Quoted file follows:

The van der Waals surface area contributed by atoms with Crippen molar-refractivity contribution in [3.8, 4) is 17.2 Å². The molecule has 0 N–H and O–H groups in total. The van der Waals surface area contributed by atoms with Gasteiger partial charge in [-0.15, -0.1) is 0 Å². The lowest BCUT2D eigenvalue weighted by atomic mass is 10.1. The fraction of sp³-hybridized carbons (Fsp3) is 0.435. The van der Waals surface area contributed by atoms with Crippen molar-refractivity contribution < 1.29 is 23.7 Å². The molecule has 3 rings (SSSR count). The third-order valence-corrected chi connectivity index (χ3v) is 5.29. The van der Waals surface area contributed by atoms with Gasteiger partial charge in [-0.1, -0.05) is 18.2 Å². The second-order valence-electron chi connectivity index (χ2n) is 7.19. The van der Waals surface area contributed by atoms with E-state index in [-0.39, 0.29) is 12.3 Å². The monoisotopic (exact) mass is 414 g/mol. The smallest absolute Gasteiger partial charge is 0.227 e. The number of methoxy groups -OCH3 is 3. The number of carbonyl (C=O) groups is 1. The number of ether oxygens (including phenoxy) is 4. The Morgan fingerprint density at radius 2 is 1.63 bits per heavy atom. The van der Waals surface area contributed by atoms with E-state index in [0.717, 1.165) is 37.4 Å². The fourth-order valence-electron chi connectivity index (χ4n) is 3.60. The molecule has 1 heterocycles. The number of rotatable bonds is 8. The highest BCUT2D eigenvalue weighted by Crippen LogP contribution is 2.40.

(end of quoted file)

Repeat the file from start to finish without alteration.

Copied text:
The van der Waals surface area contributed by atoms with Crippen molar-refractivity contribution in [3.8, 4) is 17.2 Å². The molecule has 0 N–H and O–H groups in total. The van der Waals surface area contributed by atoms with Gasteiger partial charge in [-0.15, -0.1) is 0 Å². The lowest BCUT2D eigenvalue weighted by atomic mass is 10.1. The fraction of sp³-hybridized carbons (Fsp3) is 0.435. The van der Waals surface area contributed by atoms with Crippen molar-refractivity contribution < 1.29 is 23.7 Å². The molecule has 3 rings (SSSR count). The third-order valence-corrected chi connectivity index (χ3v) is 5.29. The van der Waals surface area contributed by atoms with Gasteiger partial charge in [-0.1, -0.05) is 18.2 Å². The second-order valence-electron chi connectivity index (χ2n) is 7.19. The van der Waals surface area contributed by atoms with E-state index in [-0.39, 0.29) is 12.3 Å². The monoisotopic (exact) mass is 414 g/mol. The smallest absolute Gasteiger partial charge is 0.227 e. The number of methoxy groups -OCH3 is 3. The number of carbonyl (C=O) groups is 1. The number of ether oxygens (including phenoxy) is 4. The Morgan fingerprint density at radius 2 is 1.63 bits per heavy atom. The van der Waals surface area contributed by atoms with E-state index in [0.717, 1.165) is 37.4 Å². The fourth-order valence-electron chi connectivity index (χ4n) is 3.60. The molecule has 1 heterocycles. The number of rotatable bonds is 8. The highest BCUT2D eigenvalue weighted by Crippen LogP contribution is 2.40.